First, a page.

Hong Kong developers in delta blues
Dubbed a mini-Hong Kong, Qianhai is struggling to woo capital from city that is a priority target of planners, and high land prices aren't helping
The authorities in Shenzhen's Qianhai special economic zone are exploring alternative land disposal methods to attract Hong Kong property players and quicken economic integration with Hong Kong.
Despite being dubbed a "mini-Hong Kong" hub for financial and yuan liberalisation, a series of land auctions held in the 15 square kilometre economic zone in western Shenzhen since last year has yet to draw any interest from Hong Kong developers.
Five sites were bought by mainland-backed developers when they were auctioned last year, and in this year's first land sale, in January, the site was sold to a joint venture formed by US-based Silverstein Properties and mainland partner Shenzhen Qianhai International Energy Financial Centre. The price tag of 28,113 yuan (HK$35,376) per square metre was 74 per cent higher than the sale price of the first Qianhai site, sold in July last year to Excellence Group.
"We've noticed the situation. Rising land price is a reason why Hong Kong developers hesitate," a Qianhai official said. "Despite the fact that we set stringent requirements on bidders that implied it was reserved for Hong Kong developers only, the sites were bought by Hong Kong-listed mainland developers who paid higher land prices.
"This year, we are thinking about new ways, aimed particularly at drawing interest from Hong Kong developers."
He did not elaborate on what those methods might be.
In January, Zhang Bei, the zone's director general, told mainland media it would introduce innovative methods to dispose of land sites and planned to launch six sites, totalling 100,000 square metres, designated for Hong Kong corporations.
Hong Kong capital would lead the development of the sites, Zhang was quoted as saying.
There is about 10 million square metres of land available for development in Qianhai - two-thirds of the zone's area.
The mainland's 12th five-year development plan designated Qianhai, Hengqin in Zhuhai and Nansha in Guangzhou as key strategic development areas in the Pearl River Delta. But only Qianhai is so closely intertwined with Hong Kong.
A high-speed railway line will be built between Shenzhen and Hong Kong, with Qianhai as its central hub.
It is expected to take seven minutes to travel by rail from Qianhai to Shenzhen and 15 minutes from the zone to Hong Kong's international airport.
After the State Council approved Qianhai as a pilot zone for Shenzhen-Hong Kong collaboration in developing modern service industries in August 2010, it was hoped the zone would be a magnet for Hong Kong businesses looking to invest in telecommunications, hospitals and schools in Shenzhen, and for Hong Kong lawyers and accountants seeking to establish practices there.
Companies established in Qianhai in government-approved sectors, including financial and legal firms, will be given a preferential 15 per cent corporate income tax rate to encourage their development, the National Development and Reform Commission said.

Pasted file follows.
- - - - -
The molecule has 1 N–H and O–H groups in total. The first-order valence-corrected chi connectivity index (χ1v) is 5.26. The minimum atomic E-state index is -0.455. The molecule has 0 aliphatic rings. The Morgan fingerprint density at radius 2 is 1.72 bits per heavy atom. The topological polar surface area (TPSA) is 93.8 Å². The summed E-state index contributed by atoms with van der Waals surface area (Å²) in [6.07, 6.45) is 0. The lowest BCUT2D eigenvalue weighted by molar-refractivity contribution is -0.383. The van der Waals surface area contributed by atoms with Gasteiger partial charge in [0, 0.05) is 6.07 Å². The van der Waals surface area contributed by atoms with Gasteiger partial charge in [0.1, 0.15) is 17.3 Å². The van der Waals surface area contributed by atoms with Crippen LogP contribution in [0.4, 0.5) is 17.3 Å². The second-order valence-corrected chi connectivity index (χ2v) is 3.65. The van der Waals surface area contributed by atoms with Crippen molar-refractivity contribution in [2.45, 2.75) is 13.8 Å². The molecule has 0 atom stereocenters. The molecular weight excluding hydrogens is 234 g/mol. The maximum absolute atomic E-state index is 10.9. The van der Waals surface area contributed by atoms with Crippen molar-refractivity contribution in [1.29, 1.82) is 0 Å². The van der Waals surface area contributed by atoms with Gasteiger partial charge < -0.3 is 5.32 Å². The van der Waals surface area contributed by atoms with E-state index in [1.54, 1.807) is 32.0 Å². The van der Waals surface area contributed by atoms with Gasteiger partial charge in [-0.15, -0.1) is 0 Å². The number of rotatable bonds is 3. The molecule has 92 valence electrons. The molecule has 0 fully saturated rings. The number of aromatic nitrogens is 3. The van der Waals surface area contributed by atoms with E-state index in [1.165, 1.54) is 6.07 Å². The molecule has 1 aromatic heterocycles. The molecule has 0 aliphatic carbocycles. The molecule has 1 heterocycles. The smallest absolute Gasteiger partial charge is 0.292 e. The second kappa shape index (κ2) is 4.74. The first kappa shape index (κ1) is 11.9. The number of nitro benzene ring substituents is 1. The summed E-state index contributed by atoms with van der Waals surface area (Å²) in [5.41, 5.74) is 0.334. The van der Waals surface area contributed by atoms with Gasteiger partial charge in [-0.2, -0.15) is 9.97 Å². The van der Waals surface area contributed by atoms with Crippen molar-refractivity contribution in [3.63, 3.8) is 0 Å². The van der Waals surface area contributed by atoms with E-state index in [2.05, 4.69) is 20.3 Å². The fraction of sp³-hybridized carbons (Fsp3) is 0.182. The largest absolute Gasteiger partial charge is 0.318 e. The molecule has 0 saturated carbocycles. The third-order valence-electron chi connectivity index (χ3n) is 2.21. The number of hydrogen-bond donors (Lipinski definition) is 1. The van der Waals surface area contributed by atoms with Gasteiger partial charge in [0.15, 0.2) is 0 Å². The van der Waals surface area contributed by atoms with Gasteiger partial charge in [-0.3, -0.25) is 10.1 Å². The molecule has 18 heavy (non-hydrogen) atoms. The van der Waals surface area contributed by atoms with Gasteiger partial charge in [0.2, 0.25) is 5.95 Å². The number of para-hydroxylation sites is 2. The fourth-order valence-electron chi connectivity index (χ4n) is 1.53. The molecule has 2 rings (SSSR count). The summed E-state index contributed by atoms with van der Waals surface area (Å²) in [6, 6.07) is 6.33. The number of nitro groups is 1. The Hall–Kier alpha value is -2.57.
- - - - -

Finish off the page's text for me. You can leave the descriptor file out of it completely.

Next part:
The State Council has announced 22 pilot policies for the zone since June 2012.
"Apart from rising land prices, Hong Kong developers also raised concerns over the abundant supply of office space," said Alva To, the managing director and head of consulting, North Asia, for property brokerage DTZ.
A total of 3.7 million square metres of office space is likely to be built in the zone by 2020, according to property consultant JLL. That is equivalent to 20 Two International Finance Centre buildings in Central.
Meanwhile, To said, there had been a lack of specific details on incentives being offered to companies. As the policies were vague, developers could not assess the development potential and risks, he said.
Craig Shute, senior managing director at CBRE Hong Kong, Macau and Taiwan, agreed.
He said Hong Kong developers and companies were looking at how the free-trade zone would work, such as what tax incentives would be given and how laws would work in the zone.
Once the details had been clarified, Shute said he expected to see more participation from Hong Kong.
"I do think [the special economic zone] will be successful," he said. "The government will ensure it works."
In the longer term, Shute said he was confident closer integration between Hong Kong and the Pearl River Delta could be brought about through the development of the Qianhai zone.
"Qianhai can benefit Hong Kong by providing a new market for corporations," he said.
He said companies in Hong Kong had difficulties finding office space and office rents in the city were too high.
The development of Qianhai could allow Hong Kong firms to shift some of their back offices across the border and free up space in the city, he said.
Alvin Lau, CBRE's managing director for southern China, said there were many sites, capable of accommodating more than 100 office towers, coming on to the market in Qianhai, and Hong Kong developers still had time to bid for some.
Hong Kong developers will invest in the area when it became more mature, he said.